|LNG the only viable fuel: SEA-LNG|
|Says pathway to decarbonisation has been demonstrated with LBM and LSM as drop-in fuels.
|The LNG bunkering vessel Engie Zeebrugge at its home port of Zeebrugge. Image credit: Gas4Sea|
|Updated on 27 Aug 2020 10:03 GMT
|SEA-LNG, the industry coalition advocating for LNG as a marine fuel, has released a report which posits that LNG is "the only viable fuel" for shipping to reach IMO's 2030 emissions reduction target.
It argues that LNG-fuelled vessels are "zero-emissions on the water today" and offer a clear route to IMO 2050 thanks to carbon-free liquefied bio-methane (LBM) and liquefied synthetic methane (LSM), which can be adopted by LNG-fuelled vessels and LNG infrastructure.
Risk of waiting for 'utopian solution'
The report affirms that waiting for a "utopian solution" risks locking the maritime industry into conventional oil-based marine fuels for years, if not decades, to come.
As things stand, LNG-fuelled vessels currently emit virtually no sulphur oxides (SOx) while dramatically limiting emissions of nitrogen oxides (NOx). LNG also virtually eliminates particulate matter, including black carbon or soot.
In terms of greenhouse gas (GHG) emissions, whilst carbon dioxide (CO2) pollution takes place during LNG combustion, it is still considerably lower than those of other fossil fuels. However, leakage of methane - also known as 'methane slip' - from the engine, has always been an additional concern with LNG.
According to a recent study by Sphera, the absolute well-to-wake emissions reduction benefits for gas-fuelled engines today compared with HFO-fuelled ships are between 14 to 21 percent for two-stroke slow-speed engines, and between 7 to 15 percent for four-stroke medium-speed engines.
This, SEA-LNG suggests, means LNG will "likely" meet the IMO 2030 decarbonisation target for newbuild vessels when combined with Energy Efficiency Design Index (EEDI) improvements to ship design.
Efforts to reduce methane slip
Addressing the issue of methane slip, SEA-LNG notes that engine manufacturers recognise it as an issue for certain types of internal combustion engines, but not all.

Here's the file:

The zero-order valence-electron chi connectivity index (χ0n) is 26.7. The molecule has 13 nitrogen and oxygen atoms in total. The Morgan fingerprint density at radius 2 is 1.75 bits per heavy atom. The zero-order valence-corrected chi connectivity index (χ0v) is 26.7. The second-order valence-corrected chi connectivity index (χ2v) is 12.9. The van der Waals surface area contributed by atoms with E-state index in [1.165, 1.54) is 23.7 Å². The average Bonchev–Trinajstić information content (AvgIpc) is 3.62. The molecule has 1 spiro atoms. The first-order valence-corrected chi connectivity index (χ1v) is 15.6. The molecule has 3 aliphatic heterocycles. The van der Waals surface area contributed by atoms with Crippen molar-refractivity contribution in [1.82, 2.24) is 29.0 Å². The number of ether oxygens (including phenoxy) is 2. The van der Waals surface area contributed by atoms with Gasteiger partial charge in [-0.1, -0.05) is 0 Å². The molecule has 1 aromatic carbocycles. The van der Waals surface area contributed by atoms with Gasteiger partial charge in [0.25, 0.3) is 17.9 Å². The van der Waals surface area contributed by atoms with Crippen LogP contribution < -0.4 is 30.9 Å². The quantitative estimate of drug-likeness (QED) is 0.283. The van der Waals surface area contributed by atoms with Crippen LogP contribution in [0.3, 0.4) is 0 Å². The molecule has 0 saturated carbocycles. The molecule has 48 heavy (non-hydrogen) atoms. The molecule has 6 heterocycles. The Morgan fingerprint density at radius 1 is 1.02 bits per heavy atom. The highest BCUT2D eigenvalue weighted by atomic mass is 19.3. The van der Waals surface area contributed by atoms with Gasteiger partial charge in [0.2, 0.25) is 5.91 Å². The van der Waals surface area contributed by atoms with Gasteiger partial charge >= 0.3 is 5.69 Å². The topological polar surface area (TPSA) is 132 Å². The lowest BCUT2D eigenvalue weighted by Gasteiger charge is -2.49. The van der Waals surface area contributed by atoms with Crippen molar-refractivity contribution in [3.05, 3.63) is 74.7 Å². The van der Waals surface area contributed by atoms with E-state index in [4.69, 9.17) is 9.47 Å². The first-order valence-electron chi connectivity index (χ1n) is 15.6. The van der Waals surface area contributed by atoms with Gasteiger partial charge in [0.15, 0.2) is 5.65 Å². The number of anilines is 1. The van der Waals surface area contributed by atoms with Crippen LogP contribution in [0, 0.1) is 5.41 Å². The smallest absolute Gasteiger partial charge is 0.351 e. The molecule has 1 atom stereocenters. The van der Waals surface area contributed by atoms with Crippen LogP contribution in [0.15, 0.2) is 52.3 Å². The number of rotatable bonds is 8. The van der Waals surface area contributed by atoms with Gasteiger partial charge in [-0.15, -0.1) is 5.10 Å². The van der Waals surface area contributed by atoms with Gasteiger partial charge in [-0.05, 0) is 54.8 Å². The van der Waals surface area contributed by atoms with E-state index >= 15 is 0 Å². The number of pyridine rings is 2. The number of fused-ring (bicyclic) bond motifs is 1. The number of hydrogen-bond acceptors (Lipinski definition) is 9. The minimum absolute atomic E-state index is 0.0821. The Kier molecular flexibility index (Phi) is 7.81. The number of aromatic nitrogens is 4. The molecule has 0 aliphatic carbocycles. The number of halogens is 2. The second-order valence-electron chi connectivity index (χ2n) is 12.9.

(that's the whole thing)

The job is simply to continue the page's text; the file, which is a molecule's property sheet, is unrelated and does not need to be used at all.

Moreover, Wärtsilä states methane slip from its dual-fuel engines has been slashed by 75 percent over the past 25 years, whilst WinGD recently announced a technology improvement that is said to reduce methane slip in its two-stroke low-pressure internal combustion engine by 50 percent.
"Unfortunately, the recently released IMO 4th Study on GHG Emissions relies in part on 2018 and prior data, therefore it does not fully recognize the aggressive work that has been done in the area of slip," SEA-LNG says.
Zero-emission vessels already on the water
The coalition stresses that the pathway to a decarbonised maritime industry has already been demonstrated through the use of LBM and, in due course, LSM as drop-in fuels. In June 2020, the dry bulk carrier Viiki was bunkered with 100 percent renewable LBM; and later this year, Wessels Marine will be piloting the use of LSM in its LNG-fuelled container feeder-ship Wes Amelie. The LSM is to be supplied from a new liquefaction plant being built at Audi's power-to-gas factory in north Germany.
These fuels can be transported, stored and bunkered in ports utilising existing LNG infrastructure.
A CE Delft study commissioned by SEA-LNG concludes that LBM and LSM are scalable solutions for the maritime sector, with estimated global supplies potentially exceeding the future energy demand of the global shipping fleet. It also says LBM and LSM will likely be commercially competitive relative to other low- and zero-carbon fuels.